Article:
We all know Fibre “keeps us regular”, but it does far more than that and we should all be eating more.

The government’s National Diet and Nutrition Survey shows less than one in twelve men and only 4 per cent of women (less than one in twenty) consume the recommended amount of fibre every day. That’s worrying stuff considering fibre can make us healthier, as well as help manage weight.

What is it?

Fibre is all the indigestible parts of plant foods like vegetables, fruit and grains that our digestive system can’t break down. The two main types – insoluble fibre and soluble fibre – have slightly different roles in the body. Most foods with fibre in contain some of both types, but often, a food will be richer in one type than the other:

Rich in soluble fibre: Oats and oat bran, flax seeds, pearl barley, fruits and vegetables, nuts, beans, pulses, soya, Quorn and lentils.

Rich in insoluble fibre: Wholemeal bread, wholewheat pasta, brown rice and wholegrain breakfast cereals, nuts, seeds and the skin of some fruit and vegetables.

Health benefits

Everyone knows that fibre keeps us regular, but making sure you get enough also reduces the risk of bowel conditions.

Insoluble fibre has the biggest effect on promoting regularity and helping waste to transit more quickly. A big bonus of having a faster transit time (i.e. from when you eat, to when you need to go to the toilet) is that any toxins in the waste don’t hang around as long.

Soluble fibre is less bulky but swells to form a gel-like substance in the gut that also helps promote regularity. Due to its gloopy, viscous nature, soluble fibre is also able to slow the absorption of sugars into the blood stream, which can benefit you by giving gentler rises in blood sugar after eating, in turn helping to reduce the risk of developing type 2 diabetes.

Research has also associated higher fibre diets with better heart health, which may be because soluble fibre can also bind to artery-clogging cholesterol in the gut, preventing it from being absorbed.

Waistline benefits

Fibrous foods are your weight loss friend as they require more chewing, making a meal last longer and more likely to satisfy you. In addition, fibre tends to make food less “energy dense,” with fewer calories in a given volume. And as an extra bonus, fibre-rich whole grain foods also have more important minerals like iron and zinc than the refined “white” versions.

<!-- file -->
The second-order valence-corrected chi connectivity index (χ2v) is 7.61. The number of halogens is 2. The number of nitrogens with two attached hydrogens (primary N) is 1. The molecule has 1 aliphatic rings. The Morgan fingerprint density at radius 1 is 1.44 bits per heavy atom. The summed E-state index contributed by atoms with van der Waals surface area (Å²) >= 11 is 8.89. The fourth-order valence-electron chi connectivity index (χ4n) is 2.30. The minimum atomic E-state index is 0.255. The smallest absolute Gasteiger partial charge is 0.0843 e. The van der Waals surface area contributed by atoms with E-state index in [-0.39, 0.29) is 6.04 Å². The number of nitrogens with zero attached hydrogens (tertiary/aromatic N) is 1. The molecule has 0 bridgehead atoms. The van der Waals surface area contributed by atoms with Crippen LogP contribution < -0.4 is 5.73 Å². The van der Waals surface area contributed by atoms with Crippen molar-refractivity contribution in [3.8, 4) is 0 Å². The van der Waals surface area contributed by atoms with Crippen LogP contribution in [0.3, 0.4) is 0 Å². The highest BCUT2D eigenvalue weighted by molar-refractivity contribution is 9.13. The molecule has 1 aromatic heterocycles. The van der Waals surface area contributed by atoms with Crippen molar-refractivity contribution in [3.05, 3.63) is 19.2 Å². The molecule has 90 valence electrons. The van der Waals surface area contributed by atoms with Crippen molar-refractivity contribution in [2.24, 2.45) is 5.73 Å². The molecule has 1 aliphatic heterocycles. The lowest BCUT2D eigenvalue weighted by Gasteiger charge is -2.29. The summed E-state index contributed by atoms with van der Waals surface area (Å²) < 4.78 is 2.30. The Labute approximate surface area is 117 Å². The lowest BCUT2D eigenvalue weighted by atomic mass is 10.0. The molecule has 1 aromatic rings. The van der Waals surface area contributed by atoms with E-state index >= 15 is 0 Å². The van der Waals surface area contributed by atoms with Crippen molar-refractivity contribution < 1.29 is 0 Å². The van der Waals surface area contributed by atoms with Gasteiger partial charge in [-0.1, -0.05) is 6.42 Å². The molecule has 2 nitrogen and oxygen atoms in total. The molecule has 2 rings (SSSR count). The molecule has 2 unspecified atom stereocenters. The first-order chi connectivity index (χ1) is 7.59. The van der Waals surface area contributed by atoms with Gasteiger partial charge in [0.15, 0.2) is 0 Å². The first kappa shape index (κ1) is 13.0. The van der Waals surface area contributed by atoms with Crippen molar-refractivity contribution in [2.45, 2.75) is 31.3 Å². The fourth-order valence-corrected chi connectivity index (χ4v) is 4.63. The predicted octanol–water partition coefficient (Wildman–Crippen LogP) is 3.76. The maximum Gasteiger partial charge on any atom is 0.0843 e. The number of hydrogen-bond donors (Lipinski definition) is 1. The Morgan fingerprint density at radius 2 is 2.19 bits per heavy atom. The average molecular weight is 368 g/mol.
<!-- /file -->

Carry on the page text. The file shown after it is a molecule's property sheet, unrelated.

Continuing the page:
Substances produced by friendly gut bacteria that use soluble fibre as a food source may also help in regulating weight . It’s an exciting new area of research that scientists still don’t understand fully. However one theory is that when bowel bacteria have plenty of soluble fibre to feed on they produce beneficial fats that may have an effect on hormones that curb hunger.

Top tips for getting more fibre

To get the full benefits of fibre, the UK Scientific Advisory Committee on Nutrition recently recommended that we should all be getting 30 grams of fibre a day. Currently though, our average intake is only around 18g a day (20.7g a day in men and 17.4g day in women).

Getting 30g of fibre a day isn’t always easy but these tips will make it easier to sneak in more:

• Don’t peel your veg – often the skin is where the fibre is concentrated.
• Have a meat free day – switching meat for vegetables or Quorn will increase your fibre (or make sure a quarter of your plate is whole grains if you don’t want to do the veggie option).
• Add some calorie-free sweetness – whole grain breakfasts can be a little uninspiring but a sprinkle of Canderel can help make them more appetising.
• Swap crisps for nuts – as well as being nutritious they are a great easy source of fibre.

A sample high fibre day

Here’s just one example of the fibre-containing foods you could eat over a day to get your optimum 30 grams.

At breakfast: Two thick slices of wholemeal toasted bread (or 2 Shredded Wheat) and a banana. Sprinkle some calorie-free sweetener to add a delicious sweet taste with none of the calories.
At lunch: A baked jacket potato with the skin on (2.6g); half a can of baked beans –preferably no added sugar option.
At dinner: Vegetable curry with wholegrain rice. Make sure you replace any sugar used in your recipe with calorie-free sweeteners for a lower calorie intake.
To snack on: A small handful of nuts and an apple.

Getting enough fibre may seem a tall order, but any increase is an improvement, so start eating more today to reap the benefits.